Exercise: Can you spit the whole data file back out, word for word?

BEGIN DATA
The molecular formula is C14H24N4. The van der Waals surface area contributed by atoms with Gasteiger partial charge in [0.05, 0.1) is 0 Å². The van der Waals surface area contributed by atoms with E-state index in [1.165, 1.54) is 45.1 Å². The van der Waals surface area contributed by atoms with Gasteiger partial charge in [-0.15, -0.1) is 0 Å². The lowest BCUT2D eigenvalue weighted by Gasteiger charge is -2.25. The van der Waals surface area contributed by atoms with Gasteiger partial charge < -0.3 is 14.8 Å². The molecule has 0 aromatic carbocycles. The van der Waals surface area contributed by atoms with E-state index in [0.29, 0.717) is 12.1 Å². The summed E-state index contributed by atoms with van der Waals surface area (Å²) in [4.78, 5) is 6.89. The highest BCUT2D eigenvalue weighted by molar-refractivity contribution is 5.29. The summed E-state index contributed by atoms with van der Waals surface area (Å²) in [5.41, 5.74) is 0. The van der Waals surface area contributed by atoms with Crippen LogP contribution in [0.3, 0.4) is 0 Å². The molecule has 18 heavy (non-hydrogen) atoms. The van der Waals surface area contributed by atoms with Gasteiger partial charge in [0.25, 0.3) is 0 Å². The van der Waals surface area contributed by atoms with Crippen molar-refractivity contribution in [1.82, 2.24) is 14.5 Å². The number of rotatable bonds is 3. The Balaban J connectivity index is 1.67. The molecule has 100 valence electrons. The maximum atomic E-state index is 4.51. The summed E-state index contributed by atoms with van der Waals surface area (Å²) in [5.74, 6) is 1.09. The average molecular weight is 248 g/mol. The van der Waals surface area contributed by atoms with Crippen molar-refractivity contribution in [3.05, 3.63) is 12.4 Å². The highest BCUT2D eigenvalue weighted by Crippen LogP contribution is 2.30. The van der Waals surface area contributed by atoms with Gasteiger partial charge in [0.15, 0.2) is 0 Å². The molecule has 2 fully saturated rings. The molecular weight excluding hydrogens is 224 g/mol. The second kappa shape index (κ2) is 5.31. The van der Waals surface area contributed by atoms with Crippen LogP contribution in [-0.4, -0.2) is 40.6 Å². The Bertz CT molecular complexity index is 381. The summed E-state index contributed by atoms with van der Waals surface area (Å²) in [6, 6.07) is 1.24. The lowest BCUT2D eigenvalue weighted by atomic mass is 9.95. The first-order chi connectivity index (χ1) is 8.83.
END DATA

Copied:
The molecular formula is C14H24N4. The van der Waals surface area contributed by atoms with Gasteiger partial charge in [0.05, 0.1) is 0 Å². The van der Waals surface area contributed by atoms with E-state index in [1.165, 1.54) is 45.1 Å². The van der Waals surface area contributed by atoms with Gasteiger partial charge in [-0.15, -0.1) is 0 Å². The lowest BCUT2D eigenvalue weighted by Gasteiger charge is -2.25. The van der Waals surface area contributed by atoms with Gasteiger partial charge < -0.3 is 14.8 Å². The molecule has 0 aromatic carbocycles. The van der Waals surface area contributed by atoms with E-state index in [0.29, 0.717) is 12.1 Å². The summed E-state index contributed by atoms with van der Waals surface area (Å²) in [4.78, 5) is 6.89. The highest BCUT2D eigenvalue weighted by molar-refractivity contribution is 5.29. The summed E-state index contributed by atoms with van der Waals surface area (Å²) in [5.41, 5.74) is 0. The van der Waals surface area contributed by atoms with Crippen LogP contribution in [0.3, 0.4) is 0 Å². The molecule has 18 heavy (non-hydrogen) atoms. The van der Waals surface area contributed by atoms with Gasteiger partial charge in [0.25, 0.3) is 0 Å². The van der Waals surface area contributed by atoms with Crippen molar-refractivity contribution in [1.82, 2.24) is 14.5 Å². The number of rotatable bonds is 3. The Balaban J connectivity index is 1.67. The molecule has 100 valence electrons. The maximum atomic E-state index is 4.51. The summed E-state index contributed by atoms with van der Waals surface area (Å²) in [5.74, 6) is 1.09. The average molecular weight is 248 g/mol. The van der Waals surface area contributed by atoms with Crippen molar-refractivity contribution in [3.05, 3.63) is 12.4 Å². The highest BCUT2D eigenvalue weighted by Crippen LogP contribution is 2.30. The van der Waals surface area contributed by atoms with Gasteiger partial charge in [0.15, 0.2) is 0 Å². The molecule has 2 fully saturated rings. The molecular weight excluding hydrogens is 224 g/mol. The second kappa shape index (κ2) is 5.31. The van der Waals surface area contributed by atoms with Crippen LogP contribution in [-0.4, -0.2) is 40.6 Å². The Bertz CT molecular complexity index is 381. The summed E-state index contributed by atoms with van der Waals surface area (Å²) in [6, 6.07) is 1.24. The lowest BCUT2D eigenvalue weighted by atomic mass is 9.95. The first-order chi connectivity index (χ1) is 8.83.